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When soldiers die on duty, secrecy denies nation chance to mourn our heroes

A military aircraft crashed on Monday night, September 18, in Boni Forest, Lamu County.

Seasoned TV news anchor Tom Mboya told viewers of KBC Channel 1 the helicopter on patrol killed “all its occupants”, quoting a statement from Kenya Defence Forces. “The leadership of KDF remains tight-lipped on the exact number of fatalities,” Mboya said.

TV47 reported that, “Several KDF soldiers and officials have lost their lives in a helicopter crash in Lamu County.” The station reproduced the public statement by Brig Zipporah Kioko, in charge of military strategic communications.

An anti-terror operation within Boni Forest in Lamu County turned tragic after several Kenya Defence Forces (KDF) soldiers lost their lives in an aircraft crash,” the Daily Nation reported. The paper said “official KDF reports provided scanty information.”

By the time of going to press, KDF had not revealed the number of casualties, though our sources counted eight bodies.”

No official info on casualties and other details.

Every good journalist knows that in case of a tragedy the heart of the story is the casualties. Why? Because journalism is ultimately about human life. Doesn’t matter how much property is destroyed. The full scale of an accident or attack is revealed in the death toll.

The first cardinal principle of professional journalism is accuracy. Reporting that “several soldiers died” in an aircraft crash falls short of accuracy. Audiences receiving this information might quickly blame the media for doing a bad job, which is why media houses make a point of stating that KDF “remained tight-lipped” or “provided scanty information”.

Newsrooms shift the blame. But, what is more, beneath those phrases lies the media’s seething frustration with lack of adequate information on an important story.

By far the most frustrating story in coverage of KDF was the El Adde attack inside Somalia on January 15, 2016. How many soldiers died in the al Shabaab ambush? Local and international media was left to speculate.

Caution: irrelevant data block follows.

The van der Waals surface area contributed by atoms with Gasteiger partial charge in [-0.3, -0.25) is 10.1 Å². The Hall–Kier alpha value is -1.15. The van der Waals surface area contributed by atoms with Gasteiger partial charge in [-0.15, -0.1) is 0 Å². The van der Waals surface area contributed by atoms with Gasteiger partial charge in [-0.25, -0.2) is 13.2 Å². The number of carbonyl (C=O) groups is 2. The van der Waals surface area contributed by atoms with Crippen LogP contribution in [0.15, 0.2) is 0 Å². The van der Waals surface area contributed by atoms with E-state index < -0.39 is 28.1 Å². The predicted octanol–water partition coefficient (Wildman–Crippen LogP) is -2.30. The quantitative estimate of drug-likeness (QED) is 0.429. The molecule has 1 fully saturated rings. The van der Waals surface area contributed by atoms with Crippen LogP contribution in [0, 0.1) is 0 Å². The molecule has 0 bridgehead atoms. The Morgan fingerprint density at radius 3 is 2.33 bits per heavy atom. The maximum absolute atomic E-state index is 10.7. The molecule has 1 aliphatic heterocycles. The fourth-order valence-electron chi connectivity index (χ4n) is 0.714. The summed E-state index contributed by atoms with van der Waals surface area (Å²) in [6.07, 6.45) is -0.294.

Major Lucy Mukuria, a retired KDF psychologist, told the Washington Post that, “The bodies, they came in trucks, you know, trucks. I haven’t been able to smell since then; I’ve lost that entirely.”

CNN reported that, “The exact details of what went on at El Adde – and just how many Kenyan troops died there – remain shrouded in mystery.” There was “no national day of mourning, no roll call of honour, and no explanation.”

The veteran journalist Roy Gachuhi wrote in the Nation in 2019 that “El Adde is the most emotive name in KDF. Conversation about it is awkward and unwelcome. It is the nightmare that won’t go away and haunts bosses at Defence headquarters with unforgiving relentlessness every day.”

Kenya’s men and women of war are sons, daughters, brothers, wives, husbands of this land. Each of them who dies in the line of duty bravely sheds his or her blood to defend the Motherland. They pay the ultimate price of citizenship. Their death is a sacrifice par excellence that should inspire every Kenyan undertaking public duty to, always, put the good of Our Land and Nation before self.

Our soldiers continue the gallant and honourable tradition of the liberation heroes who fought and won against Kenya’s first invaders, the British colonialists. As long as KDF lives, Kenya will never again be invaded, conquered and enslaved by foreigners.

The military is entitled to keep its operational and other strategic secrets. But if you decide to put info out in the public domain that ends up raising more questions than answers, you are squandering your credibility. You are destroying, rather than building, public trust and respect.

Public info should not confuse, mislead, or create room for speculation and myths. That requires accuracy, clarity, and completeness.

It is not just that Kenyans are entitled to info about matters of public interest. Soldiers succeed in their missions with the esteem and support of the citizens they are ready to die for. Since time immemorial military victories are not only a result of operational and technical competency but also the result of a deep sense of duty and national pride.

When soldiers die on duty, the nation should be allowed to mourn them. The esteemed Kenya Defence Forces needs to review its strategic communications.

See you next week!

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